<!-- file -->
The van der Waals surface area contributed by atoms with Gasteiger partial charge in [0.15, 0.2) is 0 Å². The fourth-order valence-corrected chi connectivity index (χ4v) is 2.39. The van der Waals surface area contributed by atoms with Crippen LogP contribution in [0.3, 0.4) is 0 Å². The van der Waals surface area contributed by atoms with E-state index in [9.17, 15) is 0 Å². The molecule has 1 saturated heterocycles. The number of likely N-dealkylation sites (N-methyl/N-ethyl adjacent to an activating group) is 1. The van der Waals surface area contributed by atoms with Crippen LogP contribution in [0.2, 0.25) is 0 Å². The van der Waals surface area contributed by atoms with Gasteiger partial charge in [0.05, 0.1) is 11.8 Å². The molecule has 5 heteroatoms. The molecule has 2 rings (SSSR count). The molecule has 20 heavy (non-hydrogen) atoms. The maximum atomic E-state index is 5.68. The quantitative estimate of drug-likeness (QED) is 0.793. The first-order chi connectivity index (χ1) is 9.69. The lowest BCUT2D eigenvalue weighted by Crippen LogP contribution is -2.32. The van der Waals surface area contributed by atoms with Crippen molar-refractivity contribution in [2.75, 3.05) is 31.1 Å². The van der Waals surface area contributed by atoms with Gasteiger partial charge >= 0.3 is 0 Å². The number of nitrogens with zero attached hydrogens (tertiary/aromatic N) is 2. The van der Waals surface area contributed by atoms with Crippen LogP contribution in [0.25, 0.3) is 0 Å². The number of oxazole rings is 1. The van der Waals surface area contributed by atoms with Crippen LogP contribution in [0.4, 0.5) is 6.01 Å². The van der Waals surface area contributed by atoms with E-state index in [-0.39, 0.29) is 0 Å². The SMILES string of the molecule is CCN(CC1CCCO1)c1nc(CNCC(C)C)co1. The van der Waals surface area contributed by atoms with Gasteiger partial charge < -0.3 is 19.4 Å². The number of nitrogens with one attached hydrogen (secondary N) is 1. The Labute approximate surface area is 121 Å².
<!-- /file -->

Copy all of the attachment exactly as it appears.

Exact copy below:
The van der Waals surface area contributed by atoms with Gasteiger partial charge in [0.15, 0.2) is 0 Å². The fourth-order valence-corrected chi connectivity index (χ4v) is 2.39. The van der Waals surface area contributed by atoms with Crippen LogP contribution in [0.3, 0.4) is 0 Å². The van der Waals surface area contributed by atoms with E-state index in [9.17, 15) is 0 Å². The molecule has 1 saturated heterocycles. The number of likely N-dealkylation sites (N-methyl/N-ethyl adjacent to an activating group) is 1. The van der Waals surface area contributed by atoms with Crippen LogP contribution in [0.2, 0.25) is 0 Å². The van der Waals surface area contributed by atoms with Gasteiger partial charge in [0.05, 0.1) is 11.8 Å². The molecule has 5 heteroatoms. The molecule has 2 rings (SSSR count). The molecule has 20 heavy (non-hydrogen) atoms. The maximum atomic E-state index is 5.68. The quantitative estimate of drug-likeness (QED) is 0.793. The first-order chi connectivity index (χ1) is 9.69. The lowest BCUT2D eigenvalue weighted by Crippen LogP contribution is -2.32. The van der Waals surface area contributed by atoms with Crippen molar-refractivity contribution in [2.75, 3.05) is 31.1 Å². The van der Waals surface area contributed by atoms with Gasteiger partial charge >= 0.3 is 0 Å². The number of nitrogens with zero attached hydrogens (tertiary/aromatic N) is 2. The van der Waals surface area contributed by atoms with Crippen LogP contribution in [0.25, 0.3) is 0 Å². The number of oxazole rings is 1. The van der Waals surface area contributed by atoms with Crippen LogP contribution in [0.4, 0.5) is 6.01 Å². The van der Waals surface area contributed by atoms with E-state index in [-0.39, 0.29) is 0 Å². The SMILES string of the molecule is CCN(CC1CCCO1)c1nc(CNCC(C)C)co1. The van der Waals surface area contributed by atoms with Gasteiger partial charge < -0.3 is 19.4 Å². The number of nitrogens with one attached hydrogen (secondary N) is 1. The Labute approximate surface area is 121 Å².